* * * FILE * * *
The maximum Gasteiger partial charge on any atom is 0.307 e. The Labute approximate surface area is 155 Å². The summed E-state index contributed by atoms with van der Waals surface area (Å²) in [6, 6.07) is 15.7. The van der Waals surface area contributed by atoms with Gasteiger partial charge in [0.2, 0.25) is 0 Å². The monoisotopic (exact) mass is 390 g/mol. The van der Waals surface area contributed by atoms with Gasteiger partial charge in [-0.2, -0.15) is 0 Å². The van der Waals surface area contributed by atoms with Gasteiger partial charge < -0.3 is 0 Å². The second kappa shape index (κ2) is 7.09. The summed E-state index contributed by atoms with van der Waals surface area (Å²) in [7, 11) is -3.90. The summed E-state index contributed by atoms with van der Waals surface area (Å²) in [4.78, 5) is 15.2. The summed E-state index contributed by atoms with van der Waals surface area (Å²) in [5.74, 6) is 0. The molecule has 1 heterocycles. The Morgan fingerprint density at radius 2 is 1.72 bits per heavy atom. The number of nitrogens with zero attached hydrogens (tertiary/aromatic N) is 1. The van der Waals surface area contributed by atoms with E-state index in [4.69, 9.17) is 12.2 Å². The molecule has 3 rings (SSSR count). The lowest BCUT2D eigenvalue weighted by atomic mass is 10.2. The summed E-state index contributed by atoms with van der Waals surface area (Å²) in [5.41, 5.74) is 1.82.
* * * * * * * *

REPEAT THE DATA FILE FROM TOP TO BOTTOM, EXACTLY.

The maximum Gasteiger partial charge on any atom is 0.307 e. The Labute approximate surface area is 155 Å². The summed E-state index contributed by atoms with van der Waals surface area (Å²) in [6, 6.07) is 15.7. The van der Waals surface area contributed by atoms with Gasteiger partial charge in [0.2, 0.25) is 0 Å². The monoisotopic (exact) mass is 390 g/mol. The van der Waals surface area contributed by atoms with Gasteiger partial charge in [-0.2, -0.15) is 0 Å². The van der Waals surface area contributed by atoms with Gasteiger partial charge < -0.3 is 0 Å². The second kappa shape index (κ2) is 7.09. The summed E-state index contributed by atoms with van der Waals surface area (Å²) in [7, 11) is -3.90. The summed E-state index contributed by atoms with van der Waals surface area (Å²) in [4.78, 5) is 15.2. The summed E-state index contributed by atoms with van der Waals surface area (Å²) in [5.74, 6) is 0. The molecule has 1 heterocycles. The Morgan fingerprint density at radius 2 is 1.72 bits per heavy atom. The number of nitrogens with zero attached hydrogens (tertiary/aromatic N) is 1. The van der Waals surface area contributed by atoms with E-state index in [4.69, 9.17) is 12.2 Å². The molecule has 3 rings (SSSR count). The lowest BCUT2D eigenvalue weighted by atomic mass is 10.2. The summed E-state index contributed by atoms with van der Waals surface area (Å²) in [5.41, 5.74) is 1.82.